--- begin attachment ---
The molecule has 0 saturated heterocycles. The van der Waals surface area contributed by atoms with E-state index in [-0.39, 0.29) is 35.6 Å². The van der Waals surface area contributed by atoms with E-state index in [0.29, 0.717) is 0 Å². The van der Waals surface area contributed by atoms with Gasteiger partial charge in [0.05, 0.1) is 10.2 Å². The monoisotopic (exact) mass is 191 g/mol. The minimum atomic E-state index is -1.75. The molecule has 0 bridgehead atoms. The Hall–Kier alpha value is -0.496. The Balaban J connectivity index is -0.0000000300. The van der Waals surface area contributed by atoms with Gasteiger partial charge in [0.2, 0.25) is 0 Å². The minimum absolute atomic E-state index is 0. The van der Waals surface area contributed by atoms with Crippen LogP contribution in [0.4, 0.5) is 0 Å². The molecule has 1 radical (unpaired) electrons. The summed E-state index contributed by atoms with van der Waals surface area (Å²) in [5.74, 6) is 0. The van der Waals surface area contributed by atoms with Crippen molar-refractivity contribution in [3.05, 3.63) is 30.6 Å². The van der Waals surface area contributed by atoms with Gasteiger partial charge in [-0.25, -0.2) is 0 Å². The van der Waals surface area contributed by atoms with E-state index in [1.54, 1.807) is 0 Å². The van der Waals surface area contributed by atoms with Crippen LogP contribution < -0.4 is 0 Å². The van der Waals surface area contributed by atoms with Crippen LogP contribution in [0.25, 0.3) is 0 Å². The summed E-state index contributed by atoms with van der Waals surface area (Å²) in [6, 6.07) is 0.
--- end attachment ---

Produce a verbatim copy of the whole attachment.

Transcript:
The molecule has 0 saturated heterocycles. The van der Waals surface area contributed by atoms with E-state index in [-0.39, 0.29) is 35.6 Å². The van der Waals surface area contributed by atoms with E-state index in [0.29, 0.717) is 0 Å². The van der Waals surface area contributed by atoms with Gasteiger partial charge in [0.05, 0.1) is 10.2 Å². The monoisotopic (exact) mass is 191 g/mol. The minimum atomic E-state index is -1.75. The molecule has 0 bridgehead atoms. The Hall–Kier alpha value is -0.496. The Balaban J connectivity index is -0.0000000300. The van der Waals surface area contributed by atoms with Gasteiger partial charge in [0.2, 0.25) is 0 Å². The minimum absolute atomic E-state index is 0. The van der Waals surface area contributed by atoms with Crippen LogP contribution in [0.4, 0.5) is 0 Å². The molecule has 1 radical (unpaired) electrons. The summed E-state index contributed by atoms with van der Waals surface area (Å²) in [5.74, 6) is 0. The van der Waals surface area contributed by atoms with Crippen molar-refractivity contribution in [3.05, 3.63) is 30.6 Å². The van der Waals surface area contributed by atoms with Gasteiger partial charge in [-0.25, -0.2) is 0 Å². The van der Waals surface area contributed by atoms with E-state index in [1.54, 1.807) is 0 Å². The van der Waals surface area contributed by atoms with Crippen LogP contribution < -0.4 is 0 Å². The van der Waals surface area contributed by atoms with Crippen LogP contribution in [0.25, 0.3) is 0 Å². The summed E-state index contributed by atoms with van der Waals surface area (Å²) in [6, 6.07) is 0.